The fear of the spies
In Australia and the USA, technology from China has long been a political issue. Companies like Lenovo, ZTE and even Huawei have little chance of winning public contracts there - they are seen as a security risk, even as a camouflaged spy column of the communist party. At least that's what the US authorities say. They searched the inner workings of Huawei products for evidence for a year and a half - to no avail. Nevertheless, the Americans persist in their allegations. In Australia, the media accuse the Chinese of attempting corruption: they are said to have bribed politicians with a lot of money and expensive gifts in order to free Huawei from a ban on building broadband networks.
How is the mood with us? In November 2013, the Mercator Foundation founded the first German think tank in Berlin to focus exclusively on the phenomenon of China. It is called Merics and is based in an Art Nouveau building in Berlin-Mitte. Marc Szepan heads the economics research group. For Szepan, Huawei is a typical example of how difficult the world is with the new economic power:
"The allegations against Huawei - they are handcuffs of the Chinese government or they are actively spying - I think you have to be very careful whether they are really viable. I think it is true that Chinese companies are suspected disproportionately quickly. And if you then don't communicate much, you very quickly give the impression that there is something to hide. "
What do the Chinese have to hide - are they the hackers?
We meet Michael George. Trained at the BND, Michael George heads the new Cyber Alliance of the Bavarian Office for the Protection of the Constitution. This should advise companies on how they can best protect themselves from attacks.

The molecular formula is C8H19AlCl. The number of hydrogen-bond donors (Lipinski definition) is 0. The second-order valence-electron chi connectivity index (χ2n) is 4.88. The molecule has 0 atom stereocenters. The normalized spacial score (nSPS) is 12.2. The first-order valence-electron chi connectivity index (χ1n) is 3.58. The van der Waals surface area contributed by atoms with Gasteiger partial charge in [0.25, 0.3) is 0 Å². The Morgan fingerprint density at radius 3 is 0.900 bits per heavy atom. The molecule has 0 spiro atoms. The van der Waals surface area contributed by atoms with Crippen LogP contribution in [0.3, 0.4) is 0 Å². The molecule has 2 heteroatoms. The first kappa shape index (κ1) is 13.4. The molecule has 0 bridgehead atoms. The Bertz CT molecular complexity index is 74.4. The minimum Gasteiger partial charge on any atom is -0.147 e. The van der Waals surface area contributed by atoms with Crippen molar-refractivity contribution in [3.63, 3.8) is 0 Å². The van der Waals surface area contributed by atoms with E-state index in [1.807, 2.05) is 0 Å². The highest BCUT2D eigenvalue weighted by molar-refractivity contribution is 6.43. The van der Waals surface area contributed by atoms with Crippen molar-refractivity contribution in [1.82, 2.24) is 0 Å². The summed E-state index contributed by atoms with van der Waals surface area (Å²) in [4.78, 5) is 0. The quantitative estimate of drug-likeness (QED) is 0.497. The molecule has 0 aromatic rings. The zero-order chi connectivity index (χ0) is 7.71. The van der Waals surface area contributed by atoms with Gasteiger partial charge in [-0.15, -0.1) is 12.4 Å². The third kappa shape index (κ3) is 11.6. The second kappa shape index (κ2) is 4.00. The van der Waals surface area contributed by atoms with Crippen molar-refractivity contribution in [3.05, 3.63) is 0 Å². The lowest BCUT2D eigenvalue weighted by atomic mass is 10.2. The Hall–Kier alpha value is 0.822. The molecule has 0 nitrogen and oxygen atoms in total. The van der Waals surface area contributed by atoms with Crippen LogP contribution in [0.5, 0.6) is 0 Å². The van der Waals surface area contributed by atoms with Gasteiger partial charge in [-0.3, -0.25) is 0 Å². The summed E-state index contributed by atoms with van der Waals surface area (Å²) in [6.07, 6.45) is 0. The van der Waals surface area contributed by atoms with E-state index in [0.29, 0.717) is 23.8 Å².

"So I would like to break it down from the subject of cyber security to the subject of industrial espionage. We are dependent on what the economy calls us in terms of assumptions and suspicions. These are the cases that we can investigate. The fact is that well over 90 percent of the cases come from China. That’s the case. An attack on a government network on a university campus in China, where the Chinese military is housed in a building, has been traced. So the evidence are simply very, very strong. But in the end, with absolute certainty, you always struggle. "
The giant's heart
9,000 kilometers southeast of Munich, in a taxi on the drive through Shenzhen. A visit to Huawei's corporate headquarters may not bring certainty. But at least a feeling for the mysterious company. She has invited German reporters for interviews and viewing. The mirror facades of the office buildings glisten in turquoise. Like all factories in China, the site is fenced - it's a huge park: palm trees, flowers and well-tended lawns as far as the eye can see. A press officer accompanies us: His name is Ni Xiong, is in his early 30s, has a brushed haircut and stylish black glasses. His English is more of an American and of course he speaks it fluently, because this is the lingua franca at Huawei. Consequently, Ni Xiong wants to be addressed by his English name: Kevin: